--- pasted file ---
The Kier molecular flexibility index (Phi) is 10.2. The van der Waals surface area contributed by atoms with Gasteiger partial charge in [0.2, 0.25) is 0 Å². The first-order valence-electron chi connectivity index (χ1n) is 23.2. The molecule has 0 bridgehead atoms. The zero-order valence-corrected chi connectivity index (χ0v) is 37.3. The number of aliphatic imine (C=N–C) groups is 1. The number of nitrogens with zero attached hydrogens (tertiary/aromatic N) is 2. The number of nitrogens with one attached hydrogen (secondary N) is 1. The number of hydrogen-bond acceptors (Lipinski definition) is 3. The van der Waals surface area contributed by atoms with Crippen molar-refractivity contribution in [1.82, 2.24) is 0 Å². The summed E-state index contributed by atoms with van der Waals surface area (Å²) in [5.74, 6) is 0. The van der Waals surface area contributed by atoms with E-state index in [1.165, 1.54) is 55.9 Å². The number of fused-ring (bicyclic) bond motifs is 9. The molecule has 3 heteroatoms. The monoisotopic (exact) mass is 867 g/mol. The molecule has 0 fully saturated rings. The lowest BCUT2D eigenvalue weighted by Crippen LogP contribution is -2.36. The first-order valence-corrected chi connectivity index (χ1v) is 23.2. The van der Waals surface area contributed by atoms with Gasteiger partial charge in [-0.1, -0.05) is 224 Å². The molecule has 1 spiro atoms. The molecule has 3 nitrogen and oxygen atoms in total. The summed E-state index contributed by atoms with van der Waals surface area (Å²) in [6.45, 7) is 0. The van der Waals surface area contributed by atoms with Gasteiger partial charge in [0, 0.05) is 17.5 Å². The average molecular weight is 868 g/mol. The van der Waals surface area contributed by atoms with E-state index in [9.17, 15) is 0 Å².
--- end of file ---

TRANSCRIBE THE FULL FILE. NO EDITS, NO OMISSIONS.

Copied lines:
The Kier molecular flexibility index (Phi) is 10.2. The van der Waals surface area contributed by atoms with Gasteiger partial charge in [0.2, 0.25) is 0 Å². The first-order valence-electron chi connectivity index (χ1n) is 23.2. The molecule has 0 bridgehead atoms. The zero-order valence-corrected chi connectivity index (χ0v) is 37.3. The number of aliphatic imine (C=N–C) groups is 1. The number of nitrogens with zero attached hydrogens (tertiary/aromatic N) is 2. The number of nitrogens with one attached hydrogen (secondary N) is 1. The number of hydrogen-bond acceptors (Lipinski definition) is 3. The van der Waals surface area contributed by atoms with Crippen molar-refractivity contribution in [1.82, 2.24) is 0 Å². The summed E-state index contributed by atoms with van der Waals surface area (Å²) in [5.74, 6) is 0. The van der Waals surface area contributed by atoms with E-state index in [1.165, 1.54) is 55.9 Å². The number of fused-ring (bicyclic) bond motifs is 9. The molecule has 3 heteroatoms. The monoisotopic (exact) mass is 867 g/mol. The molecule has 0 fully saturated rings. The lowest BCUT2D eigenvalue weighted by Crippen LogP contribution is -2.36. The first-order valence-corrected chi connectivity index (χ1v) is 23.2. The van der Waals surface area contributed by atoms with Gasteiger partial charge in [-0.1, -0.05) is 224 Å². The molecule has 1 spiro atoms. The molecule has 3 nitrogen and oxygen atoms in total. The summed E-state index contributed by atoms with van der Waals surface area (Å²) in [6.45, 7) is 0. The van der Waals surface area contributed by atoms with Gasteiger partial charge in [0, 0.05) is 17.5 Å². The average molecular weight is 868 g/mol. The van der Waals surface area contributed by atoms with E-state index in [9.17, 15) is 0 Å².